For information and advice for parents who have a child with cancer, see Children with Cancer: A Guide for Parents.

Ways to Reduce Caregiver Burden

There are many ways to help you decrease caregiver burden.

The following therapies or skills may prevent or reduce caregiver burden:

  • Cognitive behavioral therapy. A type of therapy that helps change the way a caregiver thinks and feels about certain things.
  • Complementary and/or alternative therapies. Many options, such as guided imagery, massage therapy, or healing touch, help caregivers manage stress and anxiety.
  • Family/couples therapy. Counseling that helps families work through problems in a way that makes the family stronger.
  • Interpersonal therapy. One-on-one counseling that focuses on your relationships with other people to reduce caregiver burden.
  • Problem solving/skill building. Helping the caregiver develop the following skills:
    • ability to assess and manage the patient's symptoms
    • identify solutions to caregiving problems
    • enhance the caregiver's ability to cope with cancer caregiving roles and duties
  • Psychoeducation. Helping caregivers cope by providing them with information about:
    • diagnosis
    • prognosis
    • self-care/home care
    • impact on partners and family
    • hospital care
    • follow-up and recovery
  • Palliative care. Using palliative care to improve the loved one's quality of life. When their quality of life is improved, the caregiver often feels less burdened.
  • Supportive therapy. A type of therapy that addresses the emotional needs of caregivers.

To Learn More About Caregiving

For more information from the National Cancer Institute about caregiving, see the following:

  • Support for Caregivers of Cancer Patients
  • Caregiver Health

About This PDQ Summary

About PDQ

Physician Data Query (PDQ) is the National Cancer Institute's (NCI's) comprehensive cancer information database. The PDQ database contains summaries of the latest published information on cancer prevention, detection, genetics, treatment, supportive care, and complementary and alternative medicine. Most summaries come in two versions. The health professional versions have detailed information written in technical language. The patient versions are written in easy-to-understand, nontechnical language. Both versions have cancer information that is accurate and up to date and most versions are also available in Spanish.

PDQ is a service of the NCI. The NCI is part of the National Institutes of Health (NIH). NIH is the federal government's center of biomedical research. The PDQ summaries are based on an independent review of the medical literature. They are not policy statements of the NCI or the NIH.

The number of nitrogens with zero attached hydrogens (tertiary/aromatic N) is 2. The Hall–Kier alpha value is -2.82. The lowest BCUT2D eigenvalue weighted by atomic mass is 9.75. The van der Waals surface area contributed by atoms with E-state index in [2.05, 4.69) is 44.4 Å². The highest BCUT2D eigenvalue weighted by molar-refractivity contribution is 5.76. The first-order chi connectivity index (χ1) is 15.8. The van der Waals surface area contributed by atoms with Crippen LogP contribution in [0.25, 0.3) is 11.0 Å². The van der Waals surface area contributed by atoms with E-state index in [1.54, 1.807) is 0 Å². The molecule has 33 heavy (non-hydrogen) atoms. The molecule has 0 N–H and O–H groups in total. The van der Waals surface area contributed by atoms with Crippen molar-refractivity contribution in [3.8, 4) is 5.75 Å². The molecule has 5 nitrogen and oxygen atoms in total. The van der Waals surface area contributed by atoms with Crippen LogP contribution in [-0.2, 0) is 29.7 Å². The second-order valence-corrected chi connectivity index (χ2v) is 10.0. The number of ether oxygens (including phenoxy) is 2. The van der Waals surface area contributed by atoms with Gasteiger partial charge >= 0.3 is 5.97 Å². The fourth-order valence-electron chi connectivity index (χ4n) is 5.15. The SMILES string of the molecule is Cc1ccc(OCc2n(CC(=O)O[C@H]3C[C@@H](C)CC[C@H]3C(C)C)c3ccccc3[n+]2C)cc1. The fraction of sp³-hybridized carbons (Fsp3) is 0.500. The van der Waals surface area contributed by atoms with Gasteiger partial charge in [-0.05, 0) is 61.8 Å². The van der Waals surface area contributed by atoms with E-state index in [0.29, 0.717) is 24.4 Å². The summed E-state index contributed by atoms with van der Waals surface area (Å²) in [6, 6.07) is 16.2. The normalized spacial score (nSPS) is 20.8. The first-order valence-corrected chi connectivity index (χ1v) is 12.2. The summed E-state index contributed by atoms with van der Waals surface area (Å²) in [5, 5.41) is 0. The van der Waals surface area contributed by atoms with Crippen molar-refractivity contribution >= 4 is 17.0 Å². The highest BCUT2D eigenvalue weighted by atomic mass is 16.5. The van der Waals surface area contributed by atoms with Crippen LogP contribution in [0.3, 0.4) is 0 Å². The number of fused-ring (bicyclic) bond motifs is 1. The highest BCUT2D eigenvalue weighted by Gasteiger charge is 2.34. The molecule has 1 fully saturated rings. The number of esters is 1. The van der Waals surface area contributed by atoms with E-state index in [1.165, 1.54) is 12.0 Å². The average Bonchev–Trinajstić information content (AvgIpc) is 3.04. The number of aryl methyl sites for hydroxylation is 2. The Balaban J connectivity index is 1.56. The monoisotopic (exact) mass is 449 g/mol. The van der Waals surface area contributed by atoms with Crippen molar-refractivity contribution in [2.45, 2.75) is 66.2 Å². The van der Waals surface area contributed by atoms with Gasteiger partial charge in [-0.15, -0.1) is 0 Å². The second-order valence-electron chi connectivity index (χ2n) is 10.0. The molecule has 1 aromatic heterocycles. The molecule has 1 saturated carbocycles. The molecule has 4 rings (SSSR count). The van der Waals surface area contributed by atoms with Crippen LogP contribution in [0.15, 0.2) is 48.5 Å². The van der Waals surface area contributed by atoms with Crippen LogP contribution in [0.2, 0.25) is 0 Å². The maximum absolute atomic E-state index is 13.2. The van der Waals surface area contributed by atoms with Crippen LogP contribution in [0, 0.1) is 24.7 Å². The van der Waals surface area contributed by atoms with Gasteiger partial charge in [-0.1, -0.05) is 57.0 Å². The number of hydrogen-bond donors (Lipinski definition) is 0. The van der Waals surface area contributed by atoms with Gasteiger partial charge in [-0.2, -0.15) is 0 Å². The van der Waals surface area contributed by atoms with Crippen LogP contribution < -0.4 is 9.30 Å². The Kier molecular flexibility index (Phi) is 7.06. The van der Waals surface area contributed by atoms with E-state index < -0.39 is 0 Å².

Purpose of This Summary

This PDQ cancer information summary has current information about challenges and helpful interventions for caregivers of cancer patients. It is meant to inform and help patients, families, and caregivers. It does not give formal guidelines or recommendations for making decisions about health care.

Reviewers and Updates

Editorial Boards write the PDQ cancer information summaries and keep them up to date. These Boards are made up of experts in cancer treatment and other specialties related to cancer. The summaries are reviewed regularly and changes are made when there is new information. The date on each summary ("Updated") is the date of the most recent change.

The information in this patient summary was taken from the health professional version, which is reviewed regularly and updated as needed, by the PDQ Supportive and Palliative Care Editorial Board.

Clinical Trial Information

A clinical trial is a study to answer a scientific question, such as whether one treatment is better than another. Trials are based on past studies and what has been learned in the laboratory. Each trial answers certain scientific questions in order to find new and better ways to help cancer patients. During treatment clinical trials, information is collected about the effects of a new treatment and how well it works. If a clinical trial shows that a new treatment is better than one currently being used, the new treatment may become "standard." Patients may want to think about taking part in a clinical trial. Some clinical trials are open only to patients who have not started treatment.

Clinical trials can be found online at NCI's website. For more information, call the Cancer Information Service (CIS), NCI's contact center, at 1-800-4-CANCER (1-800-422-6237).

Permission to Use This Summary

PDQ is a registered trademark. The content of PDQ documents can be used freely as text. It cannot be identified as an NCI PDQ cancer information summary unless the whole summary is shown and it is updated regularly. However, a user would be allowed to write a sentence such as "NCI's PDQ cancer information summary about breast cancer prevention states the risks in the following way: [include excerpt from the summary]."

The best way to cite this PDQ summary is:

PDQ® Supportive and Palliative Care Editorial Board. PDQ Informal Caregivers in Cancer. Bethesda, MD: National Cancer Institute. Updated <MM/DD/YYYY>. Available at: Accessed <MM/DD/YYYY>. [PMID: 26389372]

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Last Revised: 2024-03-25